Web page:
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Government makes proposals for civil sanctions for environmental offences

Under new proposals being drawn up by the Government, waste companies that commit waste offences could risk being fined up to 10 per cent of their turnover, warn lawyers.


The Department for Environment, Food and Rural Affairs has been consulting on proposals to introduce new civil penalties to aid in the enforcement of environmental offences in the form of the Environmental Sanctions Order 2010. These powers will be in addition to existing criminal penalties.


The consultation ended on 14 October and the new regulation is intended to be laid before Parliament in January 2010, with a likely implementation date of April 2010.


Law firm Pinsent Masons LLP warn that companies need to fully understand the new proposals or could face fines.


Defra states that the proposed civil sanctions scheme is designed to be transparent and proportionate.


Proposals include variable monetary penalties that enable regulators, such as the Environment Agency, to impose a financial penalty for non-compliance when it decides that prosecution is not in the public interest. Pinsent Masons state that it is suggested that VMPs could be up to 10 per cent of an operators turnover, akin to penalties for breaches of competition law.


Other proposals include:

  • A range of enforcement notices including compliance notices, restoration notices (a written note by regulator which requires a person to take steps to restore harm caused by non-compliance) and stop notices (A written notice which requires a person to cease an activity which is causing serious harm or presents a significant risk or causing serious harm);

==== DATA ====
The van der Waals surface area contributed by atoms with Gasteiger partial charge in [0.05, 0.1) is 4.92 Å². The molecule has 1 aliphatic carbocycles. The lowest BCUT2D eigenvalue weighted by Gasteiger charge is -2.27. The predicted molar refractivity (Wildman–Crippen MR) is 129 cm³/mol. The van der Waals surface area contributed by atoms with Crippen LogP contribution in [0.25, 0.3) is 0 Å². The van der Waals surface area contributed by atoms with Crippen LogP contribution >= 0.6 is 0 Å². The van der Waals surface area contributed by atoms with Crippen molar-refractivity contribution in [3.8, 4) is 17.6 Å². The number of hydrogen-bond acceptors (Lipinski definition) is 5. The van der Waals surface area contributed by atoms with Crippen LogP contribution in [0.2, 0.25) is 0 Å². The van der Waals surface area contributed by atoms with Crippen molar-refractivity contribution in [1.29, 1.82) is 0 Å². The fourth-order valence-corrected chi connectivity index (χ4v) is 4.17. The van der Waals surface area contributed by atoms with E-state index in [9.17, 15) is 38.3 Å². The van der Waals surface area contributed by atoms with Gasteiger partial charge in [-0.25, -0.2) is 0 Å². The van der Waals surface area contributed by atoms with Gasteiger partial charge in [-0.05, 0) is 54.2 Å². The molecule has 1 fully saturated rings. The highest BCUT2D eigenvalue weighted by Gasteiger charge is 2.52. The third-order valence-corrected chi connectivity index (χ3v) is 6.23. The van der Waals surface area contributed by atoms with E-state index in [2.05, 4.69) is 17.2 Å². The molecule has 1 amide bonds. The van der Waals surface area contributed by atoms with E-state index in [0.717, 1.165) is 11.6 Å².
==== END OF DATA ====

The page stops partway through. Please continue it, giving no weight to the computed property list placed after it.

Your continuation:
• Fixed monetary penalties; and
  • Enforcement undertakings, by which an operator could offer to voluntarily undertake works to rectify any harm caused to the environment or to compensate those affected.

Pinsent Masons planning and environmental team senior associate Simon Colvin said: On the one hand, the current proposals will be welcomed by operators as regulators will have a wider range of more proportionate penalties available to them. That should hopefully mean operators do not face criminal prosecution for minor unintentional offences as is sometimes the case.


However, the fact that the penalties are regulator imposed no doubt means we will see a greater level of enforcement action than is currently the case under the existing criminal scheme. This is important when you consider that one of the proposals is to enable the imposition of VMPs up to 10 per cent of an operators turnover.


The EA recently fined soft drinks firm Red Bull £261,279 for packaging waste offences, if it had subjected the firm to the new civil penalties it could have fined Red Bull 10 per cent of its turnover.


Colvin said that companies which could be subject to the new civil penalties need to understand the right to object or appeal. He added that while the new proposals offer important benefits for both business and regulators they come with a health warning.

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